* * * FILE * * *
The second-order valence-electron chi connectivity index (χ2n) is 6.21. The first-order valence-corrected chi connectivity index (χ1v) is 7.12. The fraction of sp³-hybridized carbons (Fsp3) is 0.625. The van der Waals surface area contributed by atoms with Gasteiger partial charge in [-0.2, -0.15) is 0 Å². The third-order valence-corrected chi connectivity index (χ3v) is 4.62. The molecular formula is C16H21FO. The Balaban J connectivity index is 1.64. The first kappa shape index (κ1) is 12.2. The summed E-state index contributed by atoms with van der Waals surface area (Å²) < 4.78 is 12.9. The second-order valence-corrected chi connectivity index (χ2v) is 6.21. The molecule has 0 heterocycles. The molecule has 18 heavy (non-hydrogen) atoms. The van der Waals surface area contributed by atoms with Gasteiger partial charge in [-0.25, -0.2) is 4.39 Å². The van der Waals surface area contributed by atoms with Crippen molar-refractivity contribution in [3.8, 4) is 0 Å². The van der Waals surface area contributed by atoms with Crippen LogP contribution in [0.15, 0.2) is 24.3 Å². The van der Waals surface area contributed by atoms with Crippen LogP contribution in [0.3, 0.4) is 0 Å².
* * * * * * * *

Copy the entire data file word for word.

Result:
The second-order valence-electron chi connectivity index (χ2n) is 6.21. The first-order valence-corrected chi connectivity index (χ1v) is 7.12. The fraction of sp³-hybridized carbons (Fsp3) is 0.625. The van der Waals surface area contributed by atoms with Gasteiger partial charge in [-0.2, -0.15) is 0 Å². The third-order valence-corrected chi connectivity index (χ3v) is 4.62. The molecular formula is C16H21FO. The Balaban J connectivity index is 1.64. The first kappa shape index (κ1) is 12.2. The summed E-state index contributed by atoms with van der Waals surface area (Å²) < 4.78 is 12.9. The second-order valence-corrected chi connectivity index (χ2v) is 6.21. The molecule has 0 heterocycles. The molecule has 18 heavy (non-hydrogen) atoms. The van der Waals surface area contributed by atoms with Gasteiger partial charge in [-0.25, -0.2) is 4.39 Å². The van der Waals surface area contributed by atoms with Crippen molar-refractivity contribution in [3.8, 4) is 0 Å². The van der Waals surface area contributed by atoms with Crippen LogP contribution in [0.15, 0.2) is 24.3 Å². The van der Waals surface area contributed by atoms with Crippen LogP contribution in [0.3, 0.4) is 0 Å².